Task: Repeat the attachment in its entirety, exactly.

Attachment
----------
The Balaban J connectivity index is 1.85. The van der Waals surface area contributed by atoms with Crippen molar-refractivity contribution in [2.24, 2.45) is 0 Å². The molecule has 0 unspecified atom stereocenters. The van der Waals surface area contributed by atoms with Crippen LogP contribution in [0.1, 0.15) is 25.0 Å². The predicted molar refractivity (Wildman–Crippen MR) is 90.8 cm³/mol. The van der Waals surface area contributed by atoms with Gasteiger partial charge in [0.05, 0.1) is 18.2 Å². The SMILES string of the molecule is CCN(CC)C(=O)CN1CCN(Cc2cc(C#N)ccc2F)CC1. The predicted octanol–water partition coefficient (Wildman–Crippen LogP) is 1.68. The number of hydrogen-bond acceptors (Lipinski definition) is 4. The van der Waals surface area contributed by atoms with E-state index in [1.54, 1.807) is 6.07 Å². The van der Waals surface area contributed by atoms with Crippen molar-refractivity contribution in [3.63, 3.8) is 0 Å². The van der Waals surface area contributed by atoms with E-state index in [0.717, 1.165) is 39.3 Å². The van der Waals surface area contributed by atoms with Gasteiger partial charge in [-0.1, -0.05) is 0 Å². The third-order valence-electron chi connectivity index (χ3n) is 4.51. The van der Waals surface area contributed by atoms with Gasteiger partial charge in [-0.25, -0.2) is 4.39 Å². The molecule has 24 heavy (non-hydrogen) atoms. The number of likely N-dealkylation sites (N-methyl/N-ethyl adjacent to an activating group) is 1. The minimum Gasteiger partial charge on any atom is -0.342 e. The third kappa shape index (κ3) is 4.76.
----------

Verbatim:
The Balaban J connectivity index is 1.85. The van der Waals surface area contributed by atoms with Crippen molar-refractivity contribution in [2.24, 2.45) is 0 Å². The molecule has 0 unspecified atom stereocenters. The van der Waals surface area contributed by atoms with Crippen LogP contribution in [0.1, 0.15) is 25.0 Å². The predicted molar refractivity (Wildman–Crippen MR) is 90.8 cm³/mol. The van der Waals surface area contributed by atoms with Gasteiger partial charge in [0.05, 0.1) is 18.2 Å². The SMILES string of the molecule is CCN(CC)C(=O)CN1CCN(Cc2cc(C#N)ccc2F)CC1. The predicted octanol–water partition coefficient (Wildman–Crippen LogP) is 1.68. The number of hydrogen-bond acceptors (Lipinski definition) is 4. The van der Waals surface area contributed by atoms with E-state index in [1.54, 1.807) is 6.07 Å². The van der Waals surface area contributed by atoms with Crippen molar-refractivity contribution in [3.63, 3.8) is 0 Å². The van der Waals surface area contributed by atoms with E-state index in [0.717, 1.165) is 39.3 Å². The van der Waals surface area contributed by atoms with Gasteiger partial charge in [-0.1, -0.05) is 0 Å². The third-order valence-electron chi connectivity index (χ3n) is 4.51. The van der Waals surface area contributed by atoms with Gasteiger partial charge in [-0.25, -0.2) is 4.39 Å². The molecule has 24 heavy (non-hydrogen) atoms. The number of likely N-dealkylation sites (N-methyl/N-ethyl adjacent to an activating group) is 1. The minimum Gasteiger partial charge on any atom is -0.342 e. The third kappa shape index (κ3) is 4.76.